French microbiologist Louis Pasteur created the world’s first rabies vaccine in 1885, and it is fitting that, 135 years later, the institute that bears his name is leading the Kingdom’s efforts in fighting the disease.
The Rabies Prevention Center (RPC) at the Institute Pasteur du Cambodge in Phnom Penh was officially opened in 1995. For 25 years, the RPC has provided rabies prevention services to more than 500,000 people wounded by animals from all over the Kingdom.
The importance of the services the centre provides cannot be understated – from an average of 20,000 new patients per year since 2000, the number jumped to nearly 80,000 patients last year.
“In rabies prevention, we at RPC provide services both for post-exposure prophylaxis – after being wounded by animal – which is our priority service, and also pre-exposure prophylaxis – before being wounded.
“One of the main research goals is to promote better access to rabies post-exposure prophylaxis [PEP]. Major research involving the Institute Pasteur du Cambodge has led to a recommendation from the World Health Organization for a shorter intradermal rabies vaccination protocol.
“This recommendation has been very beneficial – the vaccination is complete within only one week, there is one fewer session and less vaccine volume per patient is used, promoting higher compliance. Other research studies are also being conducted,” said Dr Peng Yiksing, the head of the RPC.
The centre says rabies circulation in Cambodia is mainly related to dogs. The big dog population in the country – a ratio of one for every three or four humans – contributes to maintaining virus circulation and transmission. Another contributing factor is the absence of a rabies vaccination programme for dogs.
To further combat rabies, the RPC has implemented a range of developments, including opening two more rabies centres – in Battambang in July 2018 and Kampong Cham in July last year – to increase access to treatment across Cambodia. National Social Security Fund membership is accepted at the Kingdom’s three rabies prevention centres.
“In 2019, 15,070 people received rabies PEP at the Battambang Rabies Prevention Center, and another 11,123 people were vaccinated at the Kampong Cham centre.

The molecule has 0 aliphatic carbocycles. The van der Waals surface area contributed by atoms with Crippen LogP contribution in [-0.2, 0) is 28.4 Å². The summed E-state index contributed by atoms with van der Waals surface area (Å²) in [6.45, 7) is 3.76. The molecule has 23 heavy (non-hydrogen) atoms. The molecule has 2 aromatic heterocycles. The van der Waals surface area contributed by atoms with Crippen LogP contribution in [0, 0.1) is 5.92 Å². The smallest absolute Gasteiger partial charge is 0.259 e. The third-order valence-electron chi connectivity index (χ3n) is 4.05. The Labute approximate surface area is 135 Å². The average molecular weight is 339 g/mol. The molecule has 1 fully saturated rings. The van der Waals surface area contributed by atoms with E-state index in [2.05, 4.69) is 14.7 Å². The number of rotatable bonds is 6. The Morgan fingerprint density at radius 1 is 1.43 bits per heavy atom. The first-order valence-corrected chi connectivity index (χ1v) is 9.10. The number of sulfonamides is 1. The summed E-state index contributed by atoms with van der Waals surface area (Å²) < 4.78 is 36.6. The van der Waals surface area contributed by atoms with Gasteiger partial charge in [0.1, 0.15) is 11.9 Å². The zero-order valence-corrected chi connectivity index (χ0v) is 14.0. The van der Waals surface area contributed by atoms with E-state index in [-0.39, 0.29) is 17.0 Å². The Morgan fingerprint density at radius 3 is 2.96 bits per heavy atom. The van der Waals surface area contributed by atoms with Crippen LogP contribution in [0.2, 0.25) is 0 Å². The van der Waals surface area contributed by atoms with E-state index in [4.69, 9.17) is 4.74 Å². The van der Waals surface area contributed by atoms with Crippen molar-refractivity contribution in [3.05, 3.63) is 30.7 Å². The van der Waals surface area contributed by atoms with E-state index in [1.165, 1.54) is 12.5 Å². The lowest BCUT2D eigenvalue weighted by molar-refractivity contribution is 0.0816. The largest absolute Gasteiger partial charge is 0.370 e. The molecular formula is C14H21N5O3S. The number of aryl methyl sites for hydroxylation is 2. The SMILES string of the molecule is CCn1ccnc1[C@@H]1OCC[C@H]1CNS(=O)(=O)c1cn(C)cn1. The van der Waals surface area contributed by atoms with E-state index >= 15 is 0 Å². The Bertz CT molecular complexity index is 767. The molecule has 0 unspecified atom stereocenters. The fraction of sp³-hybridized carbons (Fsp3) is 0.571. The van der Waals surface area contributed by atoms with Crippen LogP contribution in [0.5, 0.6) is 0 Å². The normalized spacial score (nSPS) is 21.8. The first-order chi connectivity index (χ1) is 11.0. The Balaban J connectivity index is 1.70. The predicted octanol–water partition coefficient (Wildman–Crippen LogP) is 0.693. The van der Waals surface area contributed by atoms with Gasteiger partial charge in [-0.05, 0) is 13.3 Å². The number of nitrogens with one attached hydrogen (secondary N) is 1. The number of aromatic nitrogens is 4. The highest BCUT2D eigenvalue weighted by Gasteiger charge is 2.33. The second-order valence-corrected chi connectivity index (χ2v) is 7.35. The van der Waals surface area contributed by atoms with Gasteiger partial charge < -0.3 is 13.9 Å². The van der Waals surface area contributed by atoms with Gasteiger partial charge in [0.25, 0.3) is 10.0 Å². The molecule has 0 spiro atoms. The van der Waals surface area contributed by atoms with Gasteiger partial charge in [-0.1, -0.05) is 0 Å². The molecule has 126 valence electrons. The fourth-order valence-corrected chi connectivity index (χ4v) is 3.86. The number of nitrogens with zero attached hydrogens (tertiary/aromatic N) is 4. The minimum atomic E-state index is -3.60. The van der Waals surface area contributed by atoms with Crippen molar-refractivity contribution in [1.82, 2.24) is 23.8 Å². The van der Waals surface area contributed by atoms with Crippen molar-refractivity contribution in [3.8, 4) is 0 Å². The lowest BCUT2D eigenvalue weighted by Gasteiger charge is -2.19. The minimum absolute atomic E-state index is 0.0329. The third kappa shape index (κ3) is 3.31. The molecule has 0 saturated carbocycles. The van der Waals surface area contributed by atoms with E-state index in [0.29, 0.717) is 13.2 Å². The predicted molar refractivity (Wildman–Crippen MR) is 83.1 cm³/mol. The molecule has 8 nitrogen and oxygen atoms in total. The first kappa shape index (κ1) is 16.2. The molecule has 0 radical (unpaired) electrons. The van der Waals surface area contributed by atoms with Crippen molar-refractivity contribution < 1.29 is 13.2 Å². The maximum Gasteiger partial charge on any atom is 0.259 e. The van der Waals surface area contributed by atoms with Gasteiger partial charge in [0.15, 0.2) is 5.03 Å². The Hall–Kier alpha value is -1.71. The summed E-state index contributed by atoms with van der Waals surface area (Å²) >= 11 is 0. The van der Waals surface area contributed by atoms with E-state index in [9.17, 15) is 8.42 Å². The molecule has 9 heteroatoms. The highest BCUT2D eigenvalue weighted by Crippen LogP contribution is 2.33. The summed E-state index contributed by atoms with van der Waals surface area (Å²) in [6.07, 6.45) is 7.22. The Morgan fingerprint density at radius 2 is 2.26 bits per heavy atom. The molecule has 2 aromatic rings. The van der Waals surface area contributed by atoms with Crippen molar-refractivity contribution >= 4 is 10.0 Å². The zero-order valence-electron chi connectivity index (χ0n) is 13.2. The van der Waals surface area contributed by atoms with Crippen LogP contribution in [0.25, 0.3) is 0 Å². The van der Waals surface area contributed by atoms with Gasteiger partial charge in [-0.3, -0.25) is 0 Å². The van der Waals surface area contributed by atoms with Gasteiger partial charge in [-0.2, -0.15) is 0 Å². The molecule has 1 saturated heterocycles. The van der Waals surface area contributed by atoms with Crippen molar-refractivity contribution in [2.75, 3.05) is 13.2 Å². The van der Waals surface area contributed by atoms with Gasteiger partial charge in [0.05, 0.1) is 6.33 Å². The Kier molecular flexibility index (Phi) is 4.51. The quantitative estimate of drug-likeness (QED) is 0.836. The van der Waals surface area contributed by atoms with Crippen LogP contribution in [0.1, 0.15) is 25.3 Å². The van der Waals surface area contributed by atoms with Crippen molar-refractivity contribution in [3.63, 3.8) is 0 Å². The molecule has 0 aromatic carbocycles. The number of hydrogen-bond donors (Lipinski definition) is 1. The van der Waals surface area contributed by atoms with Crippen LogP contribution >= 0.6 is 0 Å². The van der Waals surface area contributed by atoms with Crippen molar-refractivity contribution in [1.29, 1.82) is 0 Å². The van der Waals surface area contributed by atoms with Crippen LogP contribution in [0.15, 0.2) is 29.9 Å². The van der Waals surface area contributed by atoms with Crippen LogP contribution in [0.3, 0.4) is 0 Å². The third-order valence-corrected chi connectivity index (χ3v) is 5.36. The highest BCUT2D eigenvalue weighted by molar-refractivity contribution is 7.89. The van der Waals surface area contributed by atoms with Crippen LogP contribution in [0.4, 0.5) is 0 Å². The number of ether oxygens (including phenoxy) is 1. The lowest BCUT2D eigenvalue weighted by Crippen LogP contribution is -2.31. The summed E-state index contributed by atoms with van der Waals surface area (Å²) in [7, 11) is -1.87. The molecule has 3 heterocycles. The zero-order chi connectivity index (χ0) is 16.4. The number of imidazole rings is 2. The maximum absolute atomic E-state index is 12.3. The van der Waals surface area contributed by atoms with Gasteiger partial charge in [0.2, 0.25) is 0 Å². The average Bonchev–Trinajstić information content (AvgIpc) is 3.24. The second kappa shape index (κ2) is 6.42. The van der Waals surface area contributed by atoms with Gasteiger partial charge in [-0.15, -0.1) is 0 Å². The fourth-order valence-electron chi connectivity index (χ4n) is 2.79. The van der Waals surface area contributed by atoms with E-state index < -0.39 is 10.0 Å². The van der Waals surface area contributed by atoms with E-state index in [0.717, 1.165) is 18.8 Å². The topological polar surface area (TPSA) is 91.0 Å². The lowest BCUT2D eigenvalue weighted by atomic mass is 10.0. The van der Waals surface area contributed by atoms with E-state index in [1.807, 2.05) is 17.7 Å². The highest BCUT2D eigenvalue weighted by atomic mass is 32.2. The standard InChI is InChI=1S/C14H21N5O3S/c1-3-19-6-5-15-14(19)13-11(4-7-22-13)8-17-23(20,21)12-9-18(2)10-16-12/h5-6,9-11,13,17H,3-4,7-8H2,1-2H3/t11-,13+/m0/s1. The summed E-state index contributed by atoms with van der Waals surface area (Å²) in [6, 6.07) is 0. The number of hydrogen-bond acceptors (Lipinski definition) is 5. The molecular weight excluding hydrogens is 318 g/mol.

“Data shows that the service is more easily reachable – with more people having access to it – and the Rabies Prevention Centers are proving incredibly useful for the regional population,” said Yiksing.
The RPC says the following action must be taken in the event of being bitten by a dog – the wound should be immediately cleaned properly for 10 to 15 minutes with running water, soap and disinfectant. Traditional remedies should be avoided.
Rabies PEP should be sought as soon as possible – immunoglobulin against rabies may be required in additional to the rabies vaccine. If possible, the head of the suspected rabies-infected animal should be sent to the laboratory for analysis.
To reduce human deaths from rabies, Yiksing says the Institut Pasteur has put in place a five-year action plan for 2018-23 in collaboration with the Ministry of Health, the Ministry of Agriculture, Forestry and Fisheries, and the Ministry of Education.
Two main objectives have been set, with the first being to raise awareness of rabies and its prevention. The second is to increase accessibility to rabies PEP.
Budget support from donors is needed for implementation of this plan, he added.
The World Health Organization, World Organization of Animal Health (OIE), the UN Food and Agriculture Organization and Global Alliance for Rabies Control have the goal of eliminating deaths from rabies by 2030, and the Institut Pasteur remains at the fore of the Kingdom’s efforts.
“Cambodia presented its commitment as part of the Asean community and as part of a global approach in the fight against rabies towards the target of elimination of dog-mediated human deaths from the disease by 2030.
“The Institut Pasteur du Cambodge will continue being involved in support of the government’s efforts towards this goal,” Yiksing said.